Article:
Theater review: ‘Little Shop of Horrors’ at the Carpenter Center
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The crowd-pleasing aspects of ‘Little Shop of Horrors’ at the Carpenter Performing Arts Center gradually bloom, despite some deforestation and weeds along the way. Alan Menken and the late Howard Ashman’s evergreen 1982 musical about an extraterrestrial plant with a man-eating appetite closes Musical Theatre West‘s 56th season in agreeable fashion.
Adapted from Roger Corman’s 1960 B-movie, the original ‘Little Shop’ ran 2,209 performances off-Broadway, spawning Frank Oz’s 1986 movie version and so many regional editions that its 2003 Broadway premiere was deemed a revival by the Tony Awards committee.
Director Steven Glaudini follows that template, using the Broadway sets and costumes and the puppets from the recent national tour. ‘Little Shop’ unfolds in a kitschy urban netherworld (grittily lighted by Jean Yves-Tessier), where a sassy girl-group trio (Fredericka Meek, Kamilah Marshall and Meloney Collins) comments throughout. Set designer Scott Pask creates a skewed, New Yorker-magazine-cover skid row around the bedraggled florist’s shop where orphaned Seymour Krelborn (Danny Gurwin), virtual indentured servant of ever-kvetching Mr. Mushnik (Stuart Pankin), makes an odd botanical discovery after a solar eclipse.
Named Audrey II for battered fellow employee Audrey (Lowe Taylor), Seymour’s secret crush, the cute little plant fails to flourish — until Seymour pricks his finger on a rose, and his corpuscles get Audrey II’s undivided attention. The subsequent growth spurts cause business to boom, Mr. Mushnik to adopt Seymour, and Audrey to rethink her relationship with abusive Orin Scrivello, DDS. (Peter Paige). The only snag: Audrey II’s limitless hunger for human blood, as Ashman’s libretto evolves into a darkly comic morality tale.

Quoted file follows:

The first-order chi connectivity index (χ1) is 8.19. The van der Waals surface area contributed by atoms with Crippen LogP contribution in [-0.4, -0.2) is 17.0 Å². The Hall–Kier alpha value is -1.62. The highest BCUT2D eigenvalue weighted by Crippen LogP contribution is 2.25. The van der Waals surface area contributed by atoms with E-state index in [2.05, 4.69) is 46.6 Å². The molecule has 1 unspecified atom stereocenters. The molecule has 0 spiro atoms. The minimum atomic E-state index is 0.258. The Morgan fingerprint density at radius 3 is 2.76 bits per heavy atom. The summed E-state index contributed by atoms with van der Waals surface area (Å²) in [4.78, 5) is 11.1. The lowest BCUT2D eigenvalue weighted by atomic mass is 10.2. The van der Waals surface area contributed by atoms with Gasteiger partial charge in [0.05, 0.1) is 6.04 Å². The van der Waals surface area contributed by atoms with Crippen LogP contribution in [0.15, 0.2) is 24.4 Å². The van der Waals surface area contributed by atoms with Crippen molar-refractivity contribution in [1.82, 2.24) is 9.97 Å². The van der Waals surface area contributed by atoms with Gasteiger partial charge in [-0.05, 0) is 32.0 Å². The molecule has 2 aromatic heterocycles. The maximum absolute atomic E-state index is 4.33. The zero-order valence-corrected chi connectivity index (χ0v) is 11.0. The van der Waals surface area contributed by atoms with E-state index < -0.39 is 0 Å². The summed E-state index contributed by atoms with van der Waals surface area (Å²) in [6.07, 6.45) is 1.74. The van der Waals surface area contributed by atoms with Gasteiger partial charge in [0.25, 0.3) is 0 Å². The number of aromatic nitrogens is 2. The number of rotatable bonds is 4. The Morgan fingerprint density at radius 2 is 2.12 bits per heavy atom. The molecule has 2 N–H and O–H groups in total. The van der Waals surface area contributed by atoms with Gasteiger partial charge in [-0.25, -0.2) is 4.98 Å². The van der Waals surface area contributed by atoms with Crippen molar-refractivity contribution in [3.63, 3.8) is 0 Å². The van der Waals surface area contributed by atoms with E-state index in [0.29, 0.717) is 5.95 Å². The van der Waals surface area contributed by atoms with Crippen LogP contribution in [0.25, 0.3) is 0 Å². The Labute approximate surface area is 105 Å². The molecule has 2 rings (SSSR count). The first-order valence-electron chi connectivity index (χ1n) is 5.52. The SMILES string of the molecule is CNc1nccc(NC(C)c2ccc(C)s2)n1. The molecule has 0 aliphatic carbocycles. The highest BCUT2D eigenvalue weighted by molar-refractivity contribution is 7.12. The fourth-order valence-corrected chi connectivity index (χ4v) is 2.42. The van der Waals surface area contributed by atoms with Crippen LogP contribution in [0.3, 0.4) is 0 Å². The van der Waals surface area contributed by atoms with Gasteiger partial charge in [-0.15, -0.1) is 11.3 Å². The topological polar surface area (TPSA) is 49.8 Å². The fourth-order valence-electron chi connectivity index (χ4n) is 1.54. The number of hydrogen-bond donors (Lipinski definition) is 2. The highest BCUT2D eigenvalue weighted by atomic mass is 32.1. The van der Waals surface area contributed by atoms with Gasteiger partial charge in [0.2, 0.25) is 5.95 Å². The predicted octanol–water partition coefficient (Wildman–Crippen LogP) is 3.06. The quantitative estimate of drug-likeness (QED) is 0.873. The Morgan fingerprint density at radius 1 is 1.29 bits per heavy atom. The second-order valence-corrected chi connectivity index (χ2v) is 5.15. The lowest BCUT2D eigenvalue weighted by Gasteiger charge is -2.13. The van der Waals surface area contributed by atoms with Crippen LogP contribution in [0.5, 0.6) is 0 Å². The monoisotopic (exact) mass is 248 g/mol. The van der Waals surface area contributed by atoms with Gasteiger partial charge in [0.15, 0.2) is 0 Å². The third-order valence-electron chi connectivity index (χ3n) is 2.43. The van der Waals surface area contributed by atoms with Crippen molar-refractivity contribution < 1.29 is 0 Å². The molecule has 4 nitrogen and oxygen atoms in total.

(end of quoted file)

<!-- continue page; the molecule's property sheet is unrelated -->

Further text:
Gurwin endearingly pulls his boyish appeal and soaring pipes into schlub territory, while the wonderful Taylor underplays Audrey’s kewpie-doll squeak and gives her emotions free rein, hushing the house at ‘Somewhere That’s Green.’ When these adorable misfits tear into ‘Suddenly, Seymour,’ the audience properly erupts.
Meek, Marshall and Collins begin a tad too carefully as the trio, but their harmonies blossom with each number. They get down with choreographer D.J. Gray’s shoop-shoop moves, the Act 2 nod to ‘Dreamgirls’ — perhaps costumer William Ivey Long’s most tickling wink.
The show’s star, of course, is that ruthless vegetation, voiced by Michael A. Sheppard and manipulated by James W. Gruessing with an apt mix of snarl and snap. At times, the amplification muddies Ashman’s lyrics, though generally musical director Daniel Thomas serves Menken’s candied score well.
More problematic is the fuzzy tone, inevitable when staging a compact show in a capacious venue. Paige, for example, is game but at least two sizes too low-key for over-the-top Orin, though drolly amusing as Everyone Else, and Pankin’s Jiminy Glick-flavored fat suit contains a proficient yet pro-forma Mushnik.
Nor can the technical effects engulf the theater, with the ‘Don’t Feed the Plants’ finale staying stuck at the footlights. Still, if the sensation is sometimes like watching a hybrid nosegay cavorting in a giant terrarium, there’s unpretentious fun afoot, though purists and vegans may disagree.
-- David C. Nichols
‘Little Shop of Horrors,’ Carpenter Performing Arts Center, 6200 Atherton St., Long Beach. 8 p.m. Thursdays through Saturdays, 2 p.m. Sundays. Also, 2 p.m. Saturday & July 25, 7 p.m. Sunday. Ends July 26. $30-$58. (562) 856-1999 Ext. 4 or www.musical.org. Running time: 1 hour, 55 minutes.